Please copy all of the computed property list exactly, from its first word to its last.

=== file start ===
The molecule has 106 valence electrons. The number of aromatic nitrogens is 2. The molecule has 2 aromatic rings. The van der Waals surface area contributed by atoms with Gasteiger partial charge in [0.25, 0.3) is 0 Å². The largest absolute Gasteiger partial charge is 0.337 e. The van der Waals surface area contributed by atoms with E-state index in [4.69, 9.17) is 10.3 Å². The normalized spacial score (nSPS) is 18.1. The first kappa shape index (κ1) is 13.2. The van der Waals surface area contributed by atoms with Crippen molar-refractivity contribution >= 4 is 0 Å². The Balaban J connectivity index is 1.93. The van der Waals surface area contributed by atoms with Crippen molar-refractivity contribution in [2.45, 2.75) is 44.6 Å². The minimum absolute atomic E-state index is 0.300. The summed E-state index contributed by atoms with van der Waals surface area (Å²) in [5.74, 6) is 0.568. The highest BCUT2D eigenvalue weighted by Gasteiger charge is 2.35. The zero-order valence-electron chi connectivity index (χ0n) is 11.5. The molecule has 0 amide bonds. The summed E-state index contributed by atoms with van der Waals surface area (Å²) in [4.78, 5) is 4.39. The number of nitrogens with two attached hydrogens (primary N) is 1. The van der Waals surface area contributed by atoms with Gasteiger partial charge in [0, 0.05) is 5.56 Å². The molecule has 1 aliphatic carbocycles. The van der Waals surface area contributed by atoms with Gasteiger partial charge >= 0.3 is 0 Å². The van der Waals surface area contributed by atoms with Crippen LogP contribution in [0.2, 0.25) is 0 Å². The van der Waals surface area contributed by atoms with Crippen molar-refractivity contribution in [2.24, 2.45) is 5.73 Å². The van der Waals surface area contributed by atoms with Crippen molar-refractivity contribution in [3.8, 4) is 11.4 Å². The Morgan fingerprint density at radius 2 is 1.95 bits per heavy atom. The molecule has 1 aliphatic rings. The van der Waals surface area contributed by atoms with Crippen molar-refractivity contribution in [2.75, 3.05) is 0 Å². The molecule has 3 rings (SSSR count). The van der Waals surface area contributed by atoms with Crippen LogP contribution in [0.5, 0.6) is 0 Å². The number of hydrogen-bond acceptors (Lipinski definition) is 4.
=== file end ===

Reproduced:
The molecule has 106 valence electrons. The number of aromatic nitrogens is 2. The molecule has 2 aromatic rings. The van der Waals surface area contributed by atoms with Gasteiger partial charge in [0.25, 0.3) is 0 Å². The largest absolute Gasteiger partial charge is 0.337 e. The van der Waals surface area contributed by atoms with E-state index in [4.69, 9.17) is 10.3 Å². The normalized spacial score (nSPS) is 18.1. The first kappa shape index (κ1) is 13.2. The van der Waals surface area contributed by atoms with Crippen molar-refractivity contribution >= 4 is 0 Å². The Balaban J connectivity index is 1.93. The van der Waals surface area contributed by atoms with Crippen molar-refractivity contribution in [2.45, 2.75) is 44.6 Å². The minimum absolute atomic E-state index is 0.300. The summed E-state index contributed by atoms with van der Waals surface area (Å²) in [5.74, 6) is 0.568. The highest BCUT2D eigenvalue weighted by Gasteiger charge is 2.35. The zero-order valence-electron chi connectivity index (χ0n) is 11.5. The molecule has 0 amide bonds. The summed E-state index contributed by atoms with van der Waals surface area (Å²) in [4.78, 5) is 4.39. The number of nitrogens with two attached hydrogens (primary N) is 1. The van der Waals surface area contributed by atoms with Gasteiger partial charge in [0, 0.05) is 5.56 Å². The molecule has 1 aliphatic carbocycles. The van der Waals surface area contributed by atoms with Gasteiger partial charge >= 0.3 is 0 Å². The van der Waals surface area contributed by atoms with Crippen LogP contribution in [0.2, 0.25) is 0 Å². The van der Waals surface area contributed by atoms with Crippen molar-refractivity contribution in [2.24, 2.45) is 5.73 Å². The van der Waals surface area contributed by atoms with Crippen molar-refractivity contribution in [3.8, 4) is 11.4 Å². The Morgan fingerprint density at radius 2 is 1.95 bits per heavy atom. The molecule has 1 aliphatic rings. The van der Waals surface area contributed by atoms with Crippen molar-refractivity contribution in [2.75, 3.05) is 0 Å². The molecule has 3 rings (SSSR count). The van der Waals surface area contributed by atoms with Crippen LogP contribution in [0.5, 0.6) is 0 Å². The number of hydrogen-bond acceptors (Lipinski definition) is 4.